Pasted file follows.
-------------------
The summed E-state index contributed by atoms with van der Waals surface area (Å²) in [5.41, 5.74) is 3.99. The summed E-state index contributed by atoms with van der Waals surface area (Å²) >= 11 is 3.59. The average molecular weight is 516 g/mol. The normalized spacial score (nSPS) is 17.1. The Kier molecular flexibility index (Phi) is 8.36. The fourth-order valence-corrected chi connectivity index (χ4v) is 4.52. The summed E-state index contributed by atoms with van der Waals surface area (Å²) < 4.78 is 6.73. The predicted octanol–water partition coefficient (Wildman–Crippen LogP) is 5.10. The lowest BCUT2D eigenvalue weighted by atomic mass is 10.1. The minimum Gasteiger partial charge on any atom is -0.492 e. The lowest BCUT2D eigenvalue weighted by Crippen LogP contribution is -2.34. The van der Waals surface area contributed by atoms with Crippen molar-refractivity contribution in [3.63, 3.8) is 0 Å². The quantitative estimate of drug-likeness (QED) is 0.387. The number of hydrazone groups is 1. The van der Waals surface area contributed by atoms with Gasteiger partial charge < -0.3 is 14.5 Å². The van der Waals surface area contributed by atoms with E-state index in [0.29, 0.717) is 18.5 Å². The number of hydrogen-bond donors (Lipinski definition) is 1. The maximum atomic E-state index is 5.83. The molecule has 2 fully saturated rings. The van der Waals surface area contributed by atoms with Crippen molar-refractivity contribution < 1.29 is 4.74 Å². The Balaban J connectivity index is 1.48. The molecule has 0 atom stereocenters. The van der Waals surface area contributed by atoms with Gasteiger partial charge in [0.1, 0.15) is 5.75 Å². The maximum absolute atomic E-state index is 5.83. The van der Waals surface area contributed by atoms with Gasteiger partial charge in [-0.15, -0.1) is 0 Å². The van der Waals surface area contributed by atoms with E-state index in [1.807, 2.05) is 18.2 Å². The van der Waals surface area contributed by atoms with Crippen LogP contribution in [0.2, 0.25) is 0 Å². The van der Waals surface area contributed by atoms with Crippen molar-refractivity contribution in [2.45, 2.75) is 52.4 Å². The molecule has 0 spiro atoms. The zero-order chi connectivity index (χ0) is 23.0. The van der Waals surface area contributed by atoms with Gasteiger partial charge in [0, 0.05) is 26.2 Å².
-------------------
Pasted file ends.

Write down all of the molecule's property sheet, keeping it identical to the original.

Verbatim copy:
The summed E-state index contributed by atoms with van der Waals surface area (Å²) in [5.41, 5.74) is 3.99. The summed E-state index contributed by atoms with van der Waals surface area (Å²) >= 11 is 3.59. The average molecular weight is 516 g/mol. The normalized spacial score (nSPS) is 17.1. The Kier molecular flexibility index (Phi) is 8.36. The fourth-order valence-corrected chi connectivity index (χ4v) is 4.52. The summed E-state index contributed by atoms with van der Waals surface area (Å²) < 4.78 is 6.73. The predicted octanol–water partition coefficient (Wildman–Crippen LogP) is 5.10. The lowest BCUT2D eigenvalue weighted by atomic mass is 10.1. The minimum Gasteiger partial charge on any atom is -0.492 e. The lowest BCUT2D eigenvalue weighted by Crippen LogP contribution is -2.34. The van der Waals surface area contributed by atoms with Crippen molar-refractivity contribution in [3.63, 3.8) is 0 Å². The quantitative estimate of drug-likeness (QED) is 0.387. The number of hydrazone groups is 1. The van der Waals surface area contributed by atoms with Gasteiger partial charge < -0.3 is 14.5 Å². The van der Waals surface area contributed by atoms with E-state index in [0.29, 0.717) is 18.5 Å². The number of hydrogen-bond donors (Lipinski definition) is 1. The maximum atomic E-state index is 5.83. The molecule has 2 fully saturated rings. The van der Waals surface area contributed by atoms with Crippen molar-refractivity contribution < 1.29 is 4.74 Å². The Balaban J connectivity index is 1.48. The molecule has 0 atom stereocenters. The van der Waals surface area contributed by atoms with Gasteiger partial charge in [0.1, 0.15) is 5.75 Å². The maximum absolute atomic E-state index is 5.83. The van der Waals surface area contributed by atoms with Gasteiger partial charge in [-0.15, -0.1) is 0 Å². The van der Waals surface area contributed by atoms with E-state index in [1.807, 2.05) is 18.2 Å². The van der Waals surface area contributed by atoms with Crippen LogP contribution in [0.2, 0.25) is 0 Å². The van der Waals surface area contributed by atoms with Crippen molar-refractivity contribution in [2.45, 2.75) is 52.4 Å². The molecule has 0 spiro atoms. The zero-order chi connectivity index (χ0) is 23.0. The van der Waals surface area contributed by atoms with Gasteiger partial charge in [0, 0.05) is 26.2 Å².